With the revolution of cloud we got very used to IaaS. Whenever we want a server, we just call an API and here we are with a brand new server ready within minutes!

But minutes were way too long for us! So, then came Docker, which made it possible to have all our environments loaded within seconds.

Of course, for all this you still needed a server to run on. Two years ago, AWS came up with Lambda, where all we have to do is store the function and trigger it either by other AWS services events or by an HTTP request.

Now, let’s take the example of running lots of small services, which are called only a few thousand times per month, but as we cannot predict the time when they’ll be used, they are just sitting there the rest of the time. Without Lambda, we will need more than one Docker container to run these services with failover. So the idea of having the failover and scaling without having to take care of any containers or servers was a no-brainer for me.


When you use Lambda and want to expose through HTTP, you discover that you can use the API Gateway of AWS. It is a nice technology but kind of complex to configure. When something goes wrong in your code, you cannot debug it as easily as when it was hosted on your machine.

So, this is where the idea of Webda comes in!

The Goal

The goal of Webda is to have a framework that allows you to code locally and test it using a Node.JS and then deploy it automatically either to Lambda with API Gateway or by creating a Docker image with it including a NodeJS server.

This way you can easily debug locally and then deploy to your AWS environment in a second.

Let’s take a look at how to get started and create a new project.


To start with you can checkout our demo project in GitHub and our video presentation in Youtube

1. Create a Project

npm install -g webda-shell webda config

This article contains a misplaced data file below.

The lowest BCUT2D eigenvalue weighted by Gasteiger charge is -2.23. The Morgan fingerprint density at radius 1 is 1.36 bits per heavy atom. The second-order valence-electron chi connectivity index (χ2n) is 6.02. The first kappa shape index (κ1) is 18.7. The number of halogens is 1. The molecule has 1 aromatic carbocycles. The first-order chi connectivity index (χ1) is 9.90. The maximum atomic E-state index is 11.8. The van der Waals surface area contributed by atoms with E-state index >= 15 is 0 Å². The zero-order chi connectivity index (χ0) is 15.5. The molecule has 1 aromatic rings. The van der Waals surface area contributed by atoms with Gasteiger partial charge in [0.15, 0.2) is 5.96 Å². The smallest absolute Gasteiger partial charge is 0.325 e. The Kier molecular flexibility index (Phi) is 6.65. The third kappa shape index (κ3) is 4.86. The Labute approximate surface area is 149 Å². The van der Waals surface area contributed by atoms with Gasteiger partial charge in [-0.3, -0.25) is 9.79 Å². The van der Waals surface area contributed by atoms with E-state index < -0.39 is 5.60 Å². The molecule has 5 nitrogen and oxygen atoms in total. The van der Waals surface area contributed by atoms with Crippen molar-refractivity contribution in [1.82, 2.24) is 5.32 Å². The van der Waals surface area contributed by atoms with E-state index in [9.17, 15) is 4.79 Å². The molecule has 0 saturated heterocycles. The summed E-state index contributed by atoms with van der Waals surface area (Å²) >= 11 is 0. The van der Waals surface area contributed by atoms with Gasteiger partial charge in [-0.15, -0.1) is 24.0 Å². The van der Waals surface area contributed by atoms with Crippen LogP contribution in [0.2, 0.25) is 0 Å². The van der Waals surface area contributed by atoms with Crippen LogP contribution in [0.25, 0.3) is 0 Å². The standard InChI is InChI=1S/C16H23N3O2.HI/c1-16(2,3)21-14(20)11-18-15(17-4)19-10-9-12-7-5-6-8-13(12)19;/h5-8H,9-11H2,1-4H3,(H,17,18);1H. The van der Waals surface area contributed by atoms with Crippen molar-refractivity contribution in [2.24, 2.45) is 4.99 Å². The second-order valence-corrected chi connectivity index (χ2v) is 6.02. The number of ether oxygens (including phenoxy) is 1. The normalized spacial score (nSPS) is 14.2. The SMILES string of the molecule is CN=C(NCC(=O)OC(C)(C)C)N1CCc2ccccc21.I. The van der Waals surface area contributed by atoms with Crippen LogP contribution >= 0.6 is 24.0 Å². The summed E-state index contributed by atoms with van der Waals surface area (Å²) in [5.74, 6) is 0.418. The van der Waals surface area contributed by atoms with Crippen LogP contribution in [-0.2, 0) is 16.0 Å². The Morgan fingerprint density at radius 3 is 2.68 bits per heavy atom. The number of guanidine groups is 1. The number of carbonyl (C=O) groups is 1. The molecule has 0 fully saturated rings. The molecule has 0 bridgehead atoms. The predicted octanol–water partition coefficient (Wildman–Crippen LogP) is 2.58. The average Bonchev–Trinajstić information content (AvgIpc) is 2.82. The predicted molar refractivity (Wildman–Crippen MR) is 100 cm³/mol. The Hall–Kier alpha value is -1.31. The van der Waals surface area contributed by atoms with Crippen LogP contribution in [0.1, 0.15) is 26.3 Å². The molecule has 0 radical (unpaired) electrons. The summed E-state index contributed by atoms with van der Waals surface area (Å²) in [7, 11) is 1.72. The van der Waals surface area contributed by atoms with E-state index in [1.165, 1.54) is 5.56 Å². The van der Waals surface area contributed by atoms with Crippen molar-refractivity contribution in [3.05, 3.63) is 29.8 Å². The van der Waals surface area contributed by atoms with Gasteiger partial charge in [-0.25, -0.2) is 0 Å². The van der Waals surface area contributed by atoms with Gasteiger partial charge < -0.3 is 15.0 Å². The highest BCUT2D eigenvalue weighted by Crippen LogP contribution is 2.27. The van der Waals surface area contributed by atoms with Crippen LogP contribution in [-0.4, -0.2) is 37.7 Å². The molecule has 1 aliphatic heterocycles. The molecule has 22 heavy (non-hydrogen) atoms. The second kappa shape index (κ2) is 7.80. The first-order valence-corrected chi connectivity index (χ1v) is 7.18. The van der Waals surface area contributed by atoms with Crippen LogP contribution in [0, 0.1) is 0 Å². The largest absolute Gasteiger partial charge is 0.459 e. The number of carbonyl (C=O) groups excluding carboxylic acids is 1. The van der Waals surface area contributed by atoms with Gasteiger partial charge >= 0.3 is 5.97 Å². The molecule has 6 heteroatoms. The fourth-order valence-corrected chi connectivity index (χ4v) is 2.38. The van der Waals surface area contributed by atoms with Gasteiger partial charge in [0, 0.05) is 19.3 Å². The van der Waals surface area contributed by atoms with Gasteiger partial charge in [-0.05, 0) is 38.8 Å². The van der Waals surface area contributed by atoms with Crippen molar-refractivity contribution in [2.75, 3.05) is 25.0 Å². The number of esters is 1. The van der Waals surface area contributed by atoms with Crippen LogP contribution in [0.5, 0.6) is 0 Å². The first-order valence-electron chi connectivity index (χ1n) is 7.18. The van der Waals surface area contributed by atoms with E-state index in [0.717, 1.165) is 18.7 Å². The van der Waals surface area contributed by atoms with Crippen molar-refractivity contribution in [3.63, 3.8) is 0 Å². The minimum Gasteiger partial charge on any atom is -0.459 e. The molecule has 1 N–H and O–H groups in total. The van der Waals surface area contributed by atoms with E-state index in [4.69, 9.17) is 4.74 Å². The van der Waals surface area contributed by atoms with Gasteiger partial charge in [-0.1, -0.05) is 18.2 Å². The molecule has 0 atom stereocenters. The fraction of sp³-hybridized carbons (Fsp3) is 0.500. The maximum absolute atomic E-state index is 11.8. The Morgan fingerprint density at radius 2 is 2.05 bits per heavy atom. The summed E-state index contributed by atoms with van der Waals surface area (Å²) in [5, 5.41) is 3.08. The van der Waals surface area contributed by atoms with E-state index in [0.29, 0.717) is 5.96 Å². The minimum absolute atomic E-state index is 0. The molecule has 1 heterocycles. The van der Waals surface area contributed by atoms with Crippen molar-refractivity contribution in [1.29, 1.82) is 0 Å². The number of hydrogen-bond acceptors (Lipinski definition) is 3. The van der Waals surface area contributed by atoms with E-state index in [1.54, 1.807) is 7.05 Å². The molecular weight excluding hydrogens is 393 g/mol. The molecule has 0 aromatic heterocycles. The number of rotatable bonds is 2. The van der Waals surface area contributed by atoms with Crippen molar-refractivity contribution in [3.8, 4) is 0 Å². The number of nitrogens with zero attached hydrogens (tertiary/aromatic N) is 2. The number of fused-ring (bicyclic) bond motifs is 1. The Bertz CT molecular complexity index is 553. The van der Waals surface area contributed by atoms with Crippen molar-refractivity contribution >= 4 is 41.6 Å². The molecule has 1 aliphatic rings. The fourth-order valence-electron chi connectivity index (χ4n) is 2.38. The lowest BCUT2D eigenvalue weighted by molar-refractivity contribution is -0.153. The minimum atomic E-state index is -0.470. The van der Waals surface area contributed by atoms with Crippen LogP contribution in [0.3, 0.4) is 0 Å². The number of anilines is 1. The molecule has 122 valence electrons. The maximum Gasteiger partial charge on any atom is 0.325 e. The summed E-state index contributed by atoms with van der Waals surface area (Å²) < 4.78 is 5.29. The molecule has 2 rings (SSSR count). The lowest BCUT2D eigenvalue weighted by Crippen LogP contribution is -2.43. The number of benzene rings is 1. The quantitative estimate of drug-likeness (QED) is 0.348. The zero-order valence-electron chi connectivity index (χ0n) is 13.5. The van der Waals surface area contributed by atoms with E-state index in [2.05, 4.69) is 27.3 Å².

You have the configuration UI available, where you can create a service, use a service, or create a custom API resource. You can also manually edit the webda.config.json if you want.

Below is the manual step with the manual modification. I would recommend using the configuration UI to modify the webda.config.json

2. Create a New Route

We will use the inline RouteHelper here. Except the Lambda Route helper, the others are mainly there for quick and easy tests but you should use a Service when you can as they are easier to unit test and also makes code cleaner.

javascript { "*": "demo.webda.io", "demo.webda.io": { ... "/myurl": { "type": "inline", "callback": "function(ctx) { ctx.write('I am an inline route'); }" } } }

3. Create a New Service

We will now create a new executor so that we can map some urls directly to the service.

```javascript const Executor = require(‘webda/services/executor’)

class MyService extends Executor {

init(config) { // Let’s add our routes here, for Modda the URL should be dynamic config[‘/myservice’]={method:[“GET”, “DELETE”], _method: this.handleRequest, executor: this}; } delete(ctx) { // If we dont output anything, then the default result will be a 204 } get(ctx) { // Should output : I am a getter and i’ve sent an welcome email to you ctx.write(this._params.sentence); let otherService = this.getService(“Mailer”); otherService.send(); } handleRequest(ctx) { if (ctx._route._http.method === “GET”) { this.get(ctx); } else { this.delete(ctx); } } ) ```

Here is the corresponding configuration:

```javascript { … services: { … “MyService”: { require: “./myservice.js”, sentence: “I am a getter and i’ve sent an welcome email to you” } … } … }

#### 4\. Run it

``` webda serve

You can call http://localhost:18080/myservice, and see the nice output:

“I am a getter and i’ve sent an welcome email to you”

And call http://localhost:18080/myurl to get:

“I am a inline route”

Deploy It to the Cloud

First, you need to create a deployment from the configuration UI. Then just use the Deploy button on the UI or the webda bin:

webda deploy Test

That’s it! Your new API is now ready to rock!


Here are some more resources to help you:

Website: webda.io
Channel: Youtube